Ethiopia is finalizing construction of its first major dam on the Blue Nile to power the Africa’s largest hydroelectric dam; Egypt fears it will choke off water
Egyptian President Abdel-Fattah el-Sissi, for the second time in as many days, delivered on Saturday a stern warning to Ethiopia over a dam it is building after the two countries along with Sudan failed to approve a study on its potential effects.
Ethiopia is finalizing construction of the Grand Ethiopian Renaissance Dam, its first major dam on the Blue Nile, and will eventually start filling the giant reservoir behind it to power the Africa’s largest hydroelectric dam.
Egypt fears that will cut into its water supply, destroying parts of its precious farmland and squeezing its population of 94 million people, who already face water shortages.
Dam construction on international rivers often causes disputes over the downstream impact.
Cairo said last week that the three countries had failed to approve an initial study by a consultancy firm on the dam’s potential effects on Egypt and Sudan.
Ethiopia says the dam is essential to its development and has repeatedly sought to reassure Egypt. But Cairo’s efforts to persuade Addis Ababa to engage in closer coordination over the dam appear to have made little headway.
El-Sissi sought to reassure Egyptians in televised comments while attending the inauguration a fish farm in the Nile Delta province of Kafr el-Sheikh, but stressed that “water is a matter of life or death.”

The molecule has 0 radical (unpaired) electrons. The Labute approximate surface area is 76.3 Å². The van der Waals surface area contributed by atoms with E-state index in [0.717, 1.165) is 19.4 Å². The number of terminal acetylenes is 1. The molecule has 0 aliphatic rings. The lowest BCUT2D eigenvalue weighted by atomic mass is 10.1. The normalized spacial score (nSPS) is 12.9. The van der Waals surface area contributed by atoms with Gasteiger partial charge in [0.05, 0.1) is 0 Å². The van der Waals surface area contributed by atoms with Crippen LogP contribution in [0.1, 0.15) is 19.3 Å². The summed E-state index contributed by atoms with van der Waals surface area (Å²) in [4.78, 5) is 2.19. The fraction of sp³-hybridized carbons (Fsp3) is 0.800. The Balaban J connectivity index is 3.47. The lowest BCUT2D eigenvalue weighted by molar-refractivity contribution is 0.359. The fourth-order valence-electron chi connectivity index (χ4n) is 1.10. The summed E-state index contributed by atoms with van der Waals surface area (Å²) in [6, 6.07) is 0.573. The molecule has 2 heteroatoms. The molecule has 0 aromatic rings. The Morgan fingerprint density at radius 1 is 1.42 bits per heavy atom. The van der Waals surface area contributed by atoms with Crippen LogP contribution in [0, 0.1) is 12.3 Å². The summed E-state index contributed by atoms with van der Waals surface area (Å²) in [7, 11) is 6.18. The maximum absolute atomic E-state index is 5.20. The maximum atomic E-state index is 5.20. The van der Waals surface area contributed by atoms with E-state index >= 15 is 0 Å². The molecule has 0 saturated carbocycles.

“No one can touch Egypt’s share of water,” he said.
The Nile provides over 90 percent of Egypt’s water supply. It already receives the lion’s share of Nile waters — more than 55 billion of the around 88 billion cubic meters of water that flow down the river each year.
El-Sissi used a news conference at the Red Sea resort of Sharm el-Sheikh on Nov. 8 to deliver the same message to Ethiopia.
“We view positively the developmental needs of our friends and brothers in Ethiopia,” he said, then added “We are capable of protecting our national security and water to us is a question of national security. Full stop.”
The Egyptian leader did not say how Egypt intended to proceed. The government has publicly ruled out military action, but top Egyptian officials have in recent months been sharpening their rhetoric on Ethiopia.
El-Sissi has sought to foster better ties with sub-Saharan Africa, especially fellow Nile basin countries, insisting that while his country needs its full share of the river’s waters, it is ready to help them with their economic development.